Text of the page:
2. Athalo is the boss; Mali’s just an assistant. While we ate some phenomenal plates of Lao Laap Mali made, she sat down to chat. She told us that her husband was the boss, and she was the assistant. From what we saw of Mali and Athalo’s relationship, this did not appear to be the case, but she explained that in a business, the assistant takes care of all of the little problems, and when a problem is too big for the assistant to handle, she brings it to the boss. She said that in 35 years of marriage, there has never been a big problem. Ha! I think you had to be there to appreciate Mali’s delivery. Take it from me, it was hilarious.

3. Mali’s words of wisdom:

  • Mali told her kids that if they wake up and don’t want to go to work every day for two weeks straight, they should quit their jobs and look for something else because it’s not fair to yourself or your employer to do a job you don’t love. She said she has always worked very hard — she’ll out-work anyone — because she has always loved her jobs.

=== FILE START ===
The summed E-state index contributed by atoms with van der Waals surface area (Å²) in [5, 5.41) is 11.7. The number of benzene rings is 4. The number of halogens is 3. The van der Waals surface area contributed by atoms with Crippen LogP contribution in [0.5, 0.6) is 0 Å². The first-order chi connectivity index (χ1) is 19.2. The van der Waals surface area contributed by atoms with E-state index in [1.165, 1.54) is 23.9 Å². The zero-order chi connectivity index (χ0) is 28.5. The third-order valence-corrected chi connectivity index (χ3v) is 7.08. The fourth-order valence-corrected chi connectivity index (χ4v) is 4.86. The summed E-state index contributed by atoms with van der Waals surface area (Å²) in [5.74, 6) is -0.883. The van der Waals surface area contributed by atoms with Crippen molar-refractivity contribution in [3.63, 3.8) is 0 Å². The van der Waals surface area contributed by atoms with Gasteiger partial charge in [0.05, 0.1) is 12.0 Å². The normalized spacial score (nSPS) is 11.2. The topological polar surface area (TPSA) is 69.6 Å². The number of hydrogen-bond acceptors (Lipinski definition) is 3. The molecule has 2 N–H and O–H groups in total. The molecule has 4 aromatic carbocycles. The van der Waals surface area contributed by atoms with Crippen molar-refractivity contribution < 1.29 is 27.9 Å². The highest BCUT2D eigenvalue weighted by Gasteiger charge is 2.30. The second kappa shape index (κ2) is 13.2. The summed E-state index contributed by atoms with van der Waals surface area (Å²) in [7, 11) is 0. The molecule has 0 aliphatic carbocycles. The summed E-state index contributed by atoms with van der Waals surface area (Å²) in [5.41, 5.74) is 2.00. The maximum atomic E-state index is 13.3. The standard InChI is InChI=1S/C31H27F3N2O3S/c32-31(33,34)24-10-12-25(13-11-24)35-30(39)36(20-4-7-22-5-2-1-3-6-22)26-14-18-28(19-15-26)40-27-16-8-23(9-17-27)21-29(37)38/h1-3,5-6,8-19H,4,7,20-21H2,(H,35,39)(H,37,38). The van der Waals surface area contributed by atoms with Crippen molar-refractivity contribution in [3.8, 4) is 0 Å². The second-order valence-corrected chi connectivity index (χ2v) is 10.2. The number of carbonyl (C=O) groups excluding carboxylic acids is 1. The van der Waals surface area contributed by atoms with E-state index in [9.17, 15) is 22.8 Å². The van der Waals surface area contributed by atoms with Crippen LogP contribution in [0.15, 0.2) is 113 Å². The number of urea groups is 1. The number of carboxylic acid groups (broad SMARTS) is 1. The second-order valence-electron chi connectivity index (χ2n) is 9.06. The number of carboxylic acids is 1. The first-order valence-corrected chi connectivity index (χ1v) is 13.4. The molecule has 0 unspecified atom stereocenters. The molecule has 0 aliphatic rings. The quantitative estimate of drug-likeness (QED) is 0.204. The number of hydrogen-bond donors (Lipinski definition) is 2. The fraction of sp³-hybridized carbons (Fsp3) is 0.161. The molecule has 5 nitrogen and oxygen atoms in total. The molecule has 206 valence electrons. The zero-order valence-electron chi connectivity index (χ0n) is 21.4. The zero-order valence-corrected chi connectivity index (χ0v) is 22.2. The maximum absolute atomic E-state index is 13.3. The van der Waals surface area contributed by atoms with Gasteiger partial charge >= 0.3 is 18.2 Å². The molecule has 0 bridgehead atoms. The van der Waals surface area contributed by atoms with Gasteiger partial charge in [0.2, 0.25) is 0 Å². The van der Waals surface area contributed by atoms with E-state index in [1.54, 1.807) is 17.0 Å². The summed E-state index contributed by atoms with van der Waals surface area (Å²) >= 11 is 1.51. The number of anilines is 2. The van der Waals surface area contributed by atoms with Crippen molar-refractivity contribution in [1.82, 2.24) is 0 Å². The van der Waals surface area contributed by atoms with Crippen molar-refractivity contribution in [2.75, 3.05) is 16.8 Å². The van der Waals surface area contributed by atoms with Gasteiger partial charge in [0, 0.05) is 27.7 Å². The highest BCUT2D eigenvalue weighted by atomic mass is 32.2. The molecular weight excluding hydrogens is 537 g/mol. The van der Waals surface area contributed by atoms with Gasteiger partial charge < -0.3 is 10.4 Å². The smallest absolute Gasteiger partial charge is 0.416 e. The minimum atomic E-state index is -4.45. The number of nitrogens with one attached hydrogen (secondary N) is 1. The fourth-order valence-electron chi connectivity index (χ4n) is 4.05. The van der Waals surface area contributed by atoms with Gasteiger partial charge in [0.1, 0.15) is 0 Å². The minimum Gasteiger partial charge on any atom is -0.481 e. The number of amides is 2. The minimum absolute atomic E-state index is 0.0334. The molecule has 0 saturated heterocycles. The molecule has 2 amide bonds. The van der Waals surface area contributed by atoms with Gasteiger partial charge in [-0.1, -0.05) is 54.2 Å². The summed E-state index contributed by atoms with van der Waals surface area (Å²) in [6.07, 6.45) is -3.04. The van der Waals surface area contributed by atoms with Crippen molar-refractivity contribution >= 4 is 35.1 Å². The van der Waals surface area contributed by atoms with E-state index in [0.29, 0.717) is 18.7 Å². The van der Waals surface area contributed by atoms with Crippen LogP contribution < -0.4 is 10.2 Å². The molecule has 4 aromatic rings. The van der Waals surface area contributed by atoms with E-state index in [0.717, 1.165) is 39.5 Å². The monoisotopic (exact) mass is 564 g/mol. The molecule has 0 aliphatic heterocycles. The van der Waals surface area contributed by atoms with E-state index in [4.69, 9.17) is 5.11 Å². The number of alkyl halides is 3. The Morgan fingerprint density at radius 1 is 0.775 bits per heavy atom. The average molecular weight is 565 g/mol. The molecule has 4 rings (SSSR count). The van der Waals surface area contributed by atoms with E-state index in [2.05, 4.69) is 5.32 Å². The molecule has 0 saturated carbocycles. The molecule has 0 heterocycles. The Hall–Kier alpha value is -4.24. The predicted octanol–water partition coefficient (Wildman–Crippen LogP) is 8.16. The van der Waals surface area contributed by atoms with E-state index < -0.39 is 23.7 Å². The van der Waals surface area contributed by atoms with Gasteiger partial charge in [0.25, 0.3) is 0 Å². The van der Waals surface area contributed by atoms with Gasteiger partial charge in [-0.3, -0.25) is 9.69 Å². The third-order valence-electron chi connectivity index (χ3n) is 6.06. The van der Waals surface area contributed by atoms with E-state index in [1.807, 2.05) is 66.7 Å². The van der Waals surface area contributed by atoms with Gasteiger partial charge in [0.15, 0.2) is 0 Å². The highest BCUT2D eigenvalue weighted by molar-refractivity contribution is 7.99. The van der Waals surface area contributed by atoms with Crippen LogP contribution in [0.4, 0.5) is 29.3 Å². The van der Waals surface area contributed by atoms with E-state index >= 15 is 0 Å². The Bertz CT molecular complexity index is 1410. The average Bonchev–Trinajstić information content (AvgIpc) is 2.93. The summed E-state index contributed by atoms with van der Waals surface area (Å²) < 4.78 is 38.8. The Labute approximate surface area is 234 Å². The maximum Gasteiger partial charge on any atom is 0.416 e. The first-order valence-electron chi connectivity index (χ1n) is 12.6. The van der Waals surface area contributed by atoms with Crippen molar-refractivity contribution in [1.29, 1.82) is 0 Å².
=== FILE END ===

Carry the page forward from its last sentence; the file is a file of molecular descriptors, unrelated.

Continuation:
• “You take the good and the bad, and you make lemonade. And then you sell it, and you make money.”
  • When each of her kids got married, Mali gave them a down payment for a house for admittedly selfish reasons. She said that the best way to get your kids out of your house and to have them leave you alone and be self-sufficient is to help them buy a house because then they have to get a job to make the mortgage payments.